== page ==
2018 Spring Breakthrough Course Catalog & Videos

Believe it or not! Science and Faith in an Age of Unreason

WHAT IS TRUE?  WHO DO YOU TRUST?  In a time of “alternative facts”, “fake news”, predatory “scientific” journals, the ever-growing entanglement of science and corporate interest, and an overwhelming bombardment of information from the internet and social media, such questions are becoming harder and harder to answer.  Justifiably, the frustrated citizen has grown ever more confused and skeptical of scientific knowledge, and which “experts” to trust. As a result, withdrawal into the sheltering comfort of immutable political, moral, and religious tenets, is no longer a characteristic limited to the realm of “religious cults” or “pseudoscientific” fringe communities in the United States – it has entered the mainstream cultural discourse, on both sides of the political aisle.

Scientists and educators usually argue that the “crisis of faith” in science can only be cured by “more education”, “teaching critical thinking”, and “ridding the human mind of all forms of superstition”.  Unfortunately, this one-sided approach tends to isolate those already skeptical of the scientific endeavor by dismissing the importance of heartfelt religious and moral beliefs that are often, deeply anchored in people’s cultural identity.  At best, educators ignore these realms when discussing science, and at worst they openly seek to diminish them - sometimes through misunderstanding, sometimes through misrepresentation, and sometimes through open ridicule. In this course we will explore historical and contemporary voices on what science is, explore the characteristics of pseudoscientific movements, and delve deeper into the apparent and real differences between scientific, experiential, and theological reasoning.  We seek an answer to the question of how we can know what is true, and why an answer to this question is essential to bridging the ever-expanding chasms that divide American identity today.

  • Alexander Glass, Lecturer and Co-Director of Undergraduate Studies, Earth and Ocean Sciences, Nicholas School of the Environment
  • Ray Barfield, Associate Professor of Pediatrics and Christian Philosophy

Build a Bike

In five days we will build a “freedom machine” from scratch! Working with a renowned bicycle framebuilder, students will cut steel, file and prep, fit tubes and lugs, braze it all up, and ready the completed frame for powder coating. …three days down. On the fourth, while the frame is being powder coated, we will go for a leisurely ride (bikes provided), have a picnic, brew some coffee, enjoy a bit of two-wheeling comradery. On day five we will work with a local master mechanic to build up the complete bike in time to be ridden in to the Spring Breakthrough closing ceremony. When we are not working together with our hands we will learn about some fascinating moments in the social and economic history of the bicycle, bicyclists, and bicycle fabricators.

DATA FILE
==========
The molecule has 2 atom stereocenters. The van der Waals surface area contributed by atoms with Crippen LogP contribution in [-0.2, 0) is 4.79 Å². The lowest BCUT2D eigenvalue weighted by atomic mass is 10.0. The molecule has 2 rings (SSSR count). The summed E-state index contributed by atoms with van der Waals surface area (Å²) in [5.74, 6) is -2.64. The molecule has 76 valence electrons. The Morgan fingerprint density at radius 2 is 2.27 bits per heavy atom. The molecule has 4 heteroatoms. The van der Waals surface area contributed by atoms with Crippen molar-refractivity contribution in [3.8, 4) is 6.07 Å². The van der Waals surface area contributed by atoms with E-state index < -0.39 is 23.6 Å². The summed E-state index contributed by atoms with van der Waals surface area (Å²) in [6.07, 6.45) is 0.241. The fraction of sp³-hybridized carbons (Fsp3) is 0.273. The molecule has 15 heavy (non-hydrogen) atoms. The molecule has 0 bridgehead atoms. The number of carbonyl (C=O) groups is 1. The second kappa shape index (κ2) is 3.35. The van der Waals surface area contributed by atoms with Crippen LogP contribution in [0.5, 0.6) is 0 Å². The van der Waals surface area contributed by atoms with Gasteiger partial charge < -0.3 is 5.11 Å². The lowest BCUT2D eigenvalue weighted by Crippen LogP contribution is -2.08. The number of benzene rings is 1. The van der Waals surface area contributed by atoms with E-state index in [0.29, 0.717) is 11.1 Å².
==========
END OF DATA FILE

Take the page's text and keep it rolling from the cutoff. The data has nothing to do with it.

Note: Students will not individually construct bicycles. Only one bicycle will be built.

  • Joshua Sosin , Associate Professor, Department of Classical Studies
  • Jim Kish, Owner, Kish Fabrication
  • David LoSchiavo, Owner, Durham Cycles

Chopped! The Historical Edition

Bobby Flay, Marcus Samuelsson, and Rachel Ray meet history’s best recipes!  This course uses the Rubenstein Rare Book and Manuscript Library’s unique collection of cookbooks and culinary advertising to explore the culture, politics, and economics of food. Students will read about the cultural history of food from the medieval spice trade and 17th century sugar plantations to Southern pound cake and biscuits. Top Durham chef, Chris Holloway, described by the Independent magazine as bringing an “attitude of rock 'n' roll” to cooking, will guide students as they recreate recipes in the Brodhead Center’s Chef’s Kitchen. Cupcake wars, cook-offs, and competitions will ensue!

  • Trudi Abel, Information Science & Studies and Research Services Archivist, Rubenstein Library
  • Kate Collins , Research Services Librarian, Duke University Libraries
  • Chris Holloway, Chef and Entrepreneur, Pitchfork Provisions

College: Made in China?

In an age of nationalism – of Trump, Xi, Modi, and Putin – Western-style liberal arts colleges are, paradoxically, springing up across the world. In just the last five years, Yale, NYU, and Duke have opened campuses in Singapore or China and other schools have formed partnerships across Asia and the Middle East. What’s behind this renaissance and how does it square with the growing anxiety in the U.S. about the value of a college degree? Is a liberal arts education even possible in authoritarian societies? Can China invent its own Apple without opening up its political system? What about reports that there is more free speech on these campuses than in the U.S.? Students will Skype, WeChat, and meet personally with advocates and critics, presidents and protestors, and faculty and students who are involved in these ventures. They will read transcripts of contentious Duke faculty debates, prickly editorials from Yale, and provocative faculty blogs from NYU and from Chinese universities.  A Next Generation digital learning experience (Hypothes.is, Slack, Practice.xyz, QallOut), students will encounter the diversity of doubts about, and hopes for, these ventures inside China and other countries. The course will culminate in a debate on the perils and possibilities of going truly global.

  • Noah Pickus, Associate Provost and Senior Advisor at Duke University; Dean of Curricular Affairs and Faculty Development at Duke Kunshan University; and Associate Research Professor of Public Policy at the Sanford School of Public Policy